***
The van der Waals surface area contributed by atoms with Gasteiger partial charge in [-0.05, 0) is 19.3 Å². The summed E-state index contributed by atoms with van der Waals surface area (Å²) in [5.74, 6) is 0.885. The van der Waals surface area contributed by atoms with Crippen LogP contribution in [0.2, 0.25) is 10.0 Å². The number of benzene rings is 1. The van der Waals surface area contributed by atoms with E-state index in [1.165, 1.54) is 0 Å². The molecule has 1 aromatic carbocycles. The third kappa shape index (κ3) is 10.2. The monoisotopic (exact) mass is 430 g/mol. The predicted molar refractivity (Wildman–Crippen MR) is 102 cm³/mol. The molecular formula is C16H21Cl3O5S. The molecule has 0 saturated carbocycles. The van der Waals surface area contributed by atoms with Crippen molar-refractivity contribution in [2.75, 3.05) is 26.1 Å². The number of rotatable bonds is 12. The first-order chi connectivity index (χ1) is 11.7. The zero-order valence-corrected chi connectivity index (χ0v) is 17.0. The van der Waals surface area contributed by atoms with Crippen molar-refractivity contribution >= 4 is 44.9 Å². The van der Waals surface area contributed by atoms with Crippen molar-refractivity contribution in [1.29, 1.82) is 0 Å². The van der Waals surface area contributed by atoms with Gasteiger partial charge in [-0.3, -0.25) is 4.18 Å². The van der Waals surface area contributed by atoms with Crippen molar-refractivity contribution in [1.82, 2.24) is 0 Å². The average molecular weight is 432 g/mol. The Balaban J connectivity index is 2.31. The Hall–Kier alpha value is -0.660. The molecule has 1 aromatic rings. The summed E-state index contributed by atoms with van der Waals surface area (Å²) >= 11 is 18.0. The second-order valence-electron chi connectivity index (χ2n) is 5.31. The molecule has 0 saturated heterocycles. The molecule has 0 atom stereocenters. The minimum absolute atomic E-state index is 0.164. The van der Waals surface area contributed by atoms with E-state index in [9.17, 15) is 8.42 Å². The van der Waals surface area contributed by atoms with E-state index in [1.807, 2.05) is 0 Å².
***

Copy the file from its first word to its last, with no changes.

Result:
The van der Waals surface area contributed by atoms with Gasteiger partial charge in [-0.05, 0) is 19.3 Å². The summed E-state index contributed by atoms with van der Waals surface area (Å²) in [5.74, 6) is 0.885. The van der Waals surface area contributed by atoms with Crippen LogP contribution in [0.2, 0.25) is 10.0 Å². The number of benzene rings is 1. The van der Waals surface area contributed by atoms with E-state index in [1.165, 1.54) is 0 Å². The molecule has 1 aromatic carbocycles. The third kappa shape index (κ3) is 10.2. The monoisotopic (exact) mass is 430 g/mol. The predicted molar refractivity (Wildman–Crippen MR) is 102 cm³/mol. The molecular formula is C16H21Cl3O5S. The molecule has 0 saturated carbocycles. The van der Waals surface area contributed by atoms with Crippen molar-refractivity contribution in [2.75, 3.05) is 26.1 Å². The number of rotatable bonds is 12. The first-order chi connectivity index (χ1) is 11.7. The zero-order valence-corrected chi connectivity index (χ0v) is 17.0. The van der Waals surface area contributed by atoms with Crippen molar-refractivity contribution >= 4 is 44.9 Å². The van der Waals surface area contributed by atoms with Crippen molar-refractivity contribution in [1.29, 1.82) is 0 Å². The van der Waals surface area contributed by atoms with Gasteiger partial charge in [-0.3, -0.25) is 4.18 Å². The van der Waals surface area contributed by atoms with Crippen molar-refractivity contribution in [1.82, 2.24) is 0 Å². The average molecular weight is 432 g/mol. The Balaban J connectivity index is 2.31. The Hall–Kier alpha value is -0.660. The molecule has 1 aromatic rings. The summed E-state index contributed by atoms with van der Waals surface area (Å²) >= 11 is 18.0. The second-order valence-electron chi connectivity index (χ2n) is 5.31. The molecule has 0 saturated heterocycles. The molecule has 0 atom stereocenters. The minimum absolute atomic E-state index is 0.164. The van der Waals surface area contributed by atoms with E-state index in [9.17, 15) is 8.42 Å². The van der Waals surface area contributed by atoms with E-state index in [1.807, 2.05) is 0 Å².